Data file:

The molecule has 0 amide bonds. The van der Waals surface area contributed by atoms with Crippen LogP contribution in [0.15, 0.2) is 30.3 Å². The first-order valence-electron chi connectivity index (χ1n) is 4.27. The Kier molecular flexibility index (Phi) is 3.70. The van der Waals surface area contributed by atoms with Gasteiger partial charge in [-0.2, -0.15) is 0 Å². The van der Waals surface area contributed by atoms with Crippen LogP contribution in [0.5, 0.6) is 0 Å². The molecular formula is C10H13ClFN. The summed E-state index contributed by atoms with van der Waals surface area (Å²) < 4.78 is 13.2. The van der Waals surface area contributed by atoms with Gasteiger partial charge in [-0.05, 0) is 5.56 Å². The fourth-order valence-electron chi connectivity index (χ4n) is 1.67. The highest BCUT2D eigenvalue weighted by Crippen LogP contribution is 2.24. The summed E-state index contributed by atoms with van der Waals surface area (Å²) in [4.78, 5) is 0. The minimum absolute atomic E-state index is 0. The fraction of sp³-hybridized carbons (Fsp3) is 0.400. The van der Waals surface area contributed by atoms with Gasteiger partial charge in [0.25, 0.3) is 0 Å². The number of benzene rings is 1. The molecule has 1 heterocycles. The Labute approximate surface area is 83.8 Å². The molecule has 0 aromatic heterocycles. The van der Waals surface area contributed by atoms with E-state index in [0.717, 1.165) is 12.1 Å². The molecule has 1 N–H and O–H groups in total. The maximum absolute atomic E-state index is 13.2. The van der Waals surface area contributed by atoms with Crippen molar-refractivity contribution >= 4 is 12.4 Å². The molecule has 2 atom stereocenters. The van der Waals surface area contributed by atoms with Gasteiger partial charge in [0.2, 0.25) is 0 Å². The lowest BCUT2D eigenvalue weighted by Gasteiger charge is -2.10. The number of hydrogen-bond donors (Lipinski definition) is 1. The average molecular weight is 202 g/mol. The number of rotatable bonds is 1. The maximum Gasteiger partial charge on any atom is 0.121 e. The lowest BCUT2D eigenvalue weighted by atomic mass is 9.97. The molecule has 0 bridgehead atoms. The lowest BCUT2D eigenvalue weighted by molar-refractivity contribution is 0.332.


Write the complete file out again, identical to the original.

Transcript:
The molecule has 0 amide bonds. The van der Waals surface area contributed by atoms with Crippen LogP contribution in [0.15, 0.2) is 30.3 Å². The first-order valence-electron chi connectivity index (χ1n) is 4.27. The Kier molecular flexibility index (Phi) is 3.70. The van der Waals surface area contributed by atoms with Gasteiger partial charge in [-0.2, -0.15) is 0 Å². The van der Waals surface area contributed by atoms with Crippen LogP contribution in [0.5, 0.6) is 0 Å². The molecular formula is C10H13ClFN. The summed E-state index contributed by atoms with van der Waals surface area (Å²) < 4.78 is 13.2. The van der Waals surface area contributed by atoms with Gasteiger partial charge in [-0.05, 0) is 5.56 Å². The fourth-order valence-electron chi connectivity index (χ4n) is 1.67. The highest BCUT2D eigenvalue weighted by Crippen LogP contribution is 2.24. The summed E-state index contributed by atoms with van der Waals surface area (Å²) in [4.78, 5) is 0. The minimum absolute atomic E-state index is 0. The fraction of sp³-hybridized carbons (Fsp3) is 0.400. The van der Waals surface area contributed by atoms with Gasteiger partial charge in [0.25, 0.3) is 0 Å². The number of benzene rings is 1. The molecule has 1 heterocycles. The Labute approximate surface area is 83.8 Å². The molecule has 0 aromatic heterocycles. The van der Waals surface area contributed by atoms with E-state index in [0.717, 1.165) is 12.1 Å². The molecule has 1 N–H and O–H groups in total. The maximum absolute atomic E-state index is 13.2. The van der Waals surface area contributed by atoms with Crippen molar-refractivity contribution >= 4 is 12.4 Å². The molecule has 2 atom stereocenters. The van der Waals surface area contributed by atoms with Gasteiger partial charge in [0.2, 0.25) is 0 Å². The lowest BCUT2D eigenvalue weighted by Gasteiger charge is -2.10. The number of hydrogen-bond donors (Lipinski definition) is 1. The average molecular weight is 202 g/mol. The number of rotatable bonds is 1. The maximum Gasteiger partial charge on any atom is 0.121 e. The lowest BCUT2D eigenvalue weighted by atomic mass is 9.97. The molecule has 0 bridgehead atoms. The lowest BCUT2D eigenvalue weighted by molar-refractivity contribution is 0.332.